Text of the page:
One common compulsion someone with OCD might engage in is reassurance seeking. They might ask repeated questions to decrease the uncertainty they are experiencing and neutralize their distressing intrusive thoughts. For instance, they might ask repeatedly whether you think this food is contaminated. How long has it been in the fridge? How many days? And though it might feel unnatural, it’s important not to provide reassurance to these questions. It will only reinforce the person’s need to rely on reassurance to stop the obsession, even if it provides relief in the short term. 

Therapists who specialize in OCD say that the best way to respond to these kinds of questions is to be okay leaving them unanswered. That could look like saying:  

  • “I’m not sure. What do you think?”
  • “Sorry, I can’t answer that for you.”
  • “This sounds like reassurance-seeking. Is this really your OCD asking?”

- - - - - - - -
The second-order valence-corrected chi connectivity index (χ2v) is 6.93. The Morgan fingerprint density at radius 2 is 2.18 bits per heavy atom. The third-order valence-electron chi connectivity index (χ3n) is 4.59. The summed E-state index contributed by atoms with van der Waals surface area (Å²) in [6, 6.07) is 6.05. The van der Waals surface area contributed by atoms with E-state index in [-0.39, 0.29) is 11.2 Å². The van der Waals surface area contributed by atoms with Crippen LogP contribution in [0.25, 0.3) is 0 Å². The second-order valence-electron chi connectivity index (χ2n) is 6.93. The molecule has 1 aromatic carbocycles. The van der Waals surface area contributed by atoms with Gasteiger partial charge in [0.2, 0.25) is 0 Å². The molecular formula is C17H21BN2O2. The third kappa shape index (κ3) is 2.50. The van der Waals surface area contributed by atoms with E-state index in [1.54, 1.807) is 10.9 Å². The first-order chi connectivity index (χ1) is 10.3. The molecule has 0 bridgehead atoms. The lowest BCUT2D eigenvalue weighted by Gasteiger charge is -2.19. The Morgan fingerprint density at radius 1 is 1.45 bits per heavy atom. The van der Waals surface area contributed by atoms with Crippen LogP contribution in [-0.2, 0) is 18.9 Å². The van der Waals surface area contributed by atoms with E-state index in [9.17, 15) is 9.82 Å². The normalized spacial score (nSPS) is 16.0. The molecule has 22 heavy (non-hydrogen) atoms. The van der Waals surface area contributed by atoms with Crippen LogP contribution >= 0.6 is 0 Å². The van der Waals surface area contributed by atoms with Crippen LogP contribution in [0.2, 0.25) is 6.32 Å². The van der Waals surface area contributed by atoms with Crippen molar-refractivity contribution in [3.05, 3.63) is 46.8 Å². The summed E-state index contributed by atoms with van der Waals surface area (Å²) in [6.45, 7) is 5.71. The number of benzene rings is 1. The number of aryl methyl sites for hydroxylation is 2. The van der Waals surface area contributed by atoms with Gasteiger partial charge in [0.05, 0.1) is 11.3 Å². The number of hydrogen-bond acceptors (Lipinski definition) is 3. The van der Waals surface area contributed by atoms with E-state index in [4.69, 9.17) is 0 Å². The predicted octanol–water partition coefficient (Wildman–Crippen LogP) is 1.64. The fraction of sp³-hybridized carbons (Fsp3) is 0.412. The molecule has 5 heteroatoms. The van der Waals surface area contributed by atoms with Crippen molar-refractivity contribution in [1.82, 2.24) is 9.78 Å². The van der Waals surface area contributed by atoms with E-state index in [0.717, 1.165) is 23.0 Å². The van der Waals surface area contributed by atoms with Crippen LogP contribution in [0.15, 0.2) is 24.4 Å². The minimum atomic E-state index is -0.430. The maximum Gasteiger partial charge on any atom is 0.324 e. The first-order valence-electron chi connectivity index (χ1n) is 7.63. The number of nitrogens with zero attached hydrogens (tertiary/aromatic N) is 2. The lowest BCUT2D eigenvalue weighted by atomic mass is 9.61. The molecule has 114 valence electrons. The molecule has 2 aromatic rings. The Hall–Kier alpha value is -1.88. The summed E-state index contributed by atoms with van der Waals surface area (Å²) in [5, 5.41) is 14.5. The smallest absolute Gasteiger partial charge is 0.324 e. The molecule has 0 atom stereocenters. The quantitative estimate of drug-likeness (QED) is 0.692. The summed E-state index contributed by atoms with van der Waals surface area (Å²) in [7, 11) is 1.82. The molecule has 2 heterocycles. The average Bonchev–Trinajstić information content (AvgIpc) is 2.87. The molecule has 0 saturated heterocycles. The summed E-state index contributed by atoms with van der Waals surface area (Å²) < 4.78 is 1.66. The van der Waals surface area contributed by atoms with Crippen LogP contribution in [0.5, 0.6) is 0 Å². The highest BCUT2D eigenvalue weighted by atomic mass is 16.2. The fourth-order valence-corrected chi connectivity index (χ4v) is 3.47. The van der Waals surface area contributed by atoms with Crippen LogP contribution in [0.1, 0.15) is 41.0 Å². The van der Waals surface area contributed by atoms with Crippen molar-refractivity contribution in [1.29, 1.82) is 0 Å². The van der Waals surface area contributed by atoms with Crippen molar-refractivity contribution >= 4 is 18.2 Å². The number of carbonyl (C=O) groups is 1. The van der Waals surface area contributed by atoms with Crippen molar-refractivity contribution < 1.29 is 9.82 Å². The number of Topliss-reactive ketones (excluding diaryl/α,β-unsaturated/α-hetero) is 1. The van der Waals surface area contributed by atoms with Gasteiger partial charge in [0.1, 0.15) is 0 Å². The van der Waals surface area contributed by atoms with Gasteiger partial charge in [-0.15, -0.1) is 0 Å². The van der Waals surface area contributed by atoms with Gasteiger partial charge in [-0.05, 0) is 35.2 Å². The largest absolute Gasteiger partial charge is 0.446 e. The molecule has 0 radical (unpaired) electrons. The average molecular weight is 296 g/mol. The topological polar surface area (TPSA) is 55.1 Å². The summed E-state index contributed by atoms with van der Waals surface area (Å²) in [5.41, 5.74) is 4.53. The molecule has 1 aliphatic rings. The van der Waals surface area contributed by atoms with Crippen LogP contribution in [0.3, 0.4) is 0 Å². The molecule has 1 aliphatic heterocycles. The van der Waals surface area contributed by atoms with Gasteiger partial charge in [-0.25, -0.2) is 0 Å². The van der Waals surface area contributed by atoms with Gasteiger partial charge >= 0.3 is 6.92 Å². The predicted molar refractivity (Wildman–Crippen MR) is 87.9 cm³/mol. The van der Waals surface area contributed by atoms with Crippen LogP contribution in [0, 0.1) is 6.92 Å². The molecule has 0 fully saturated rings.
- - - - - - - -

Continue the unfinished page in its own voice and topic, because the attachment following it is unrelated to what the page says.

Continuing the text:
Rather than perpetuating the obsession, these questions can be a useful source of support. Supporting someone with contamination OCD is a process, and the more you know about the condition, the more you can help the person in your life get better. Instead of feeling lost and confused, you both can learn to prepare, prevent and manage the effects of OCD.

If you’re interested in what kind of treatment options are available for someone in your life with contamination OCD, you can get in touch with our team and schedule a free call today. You’ll be connected to a member of the NOCD care team and get started learning more about how treatment can help. 

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Keara Valentine
WRITTEN BYKeara Valentine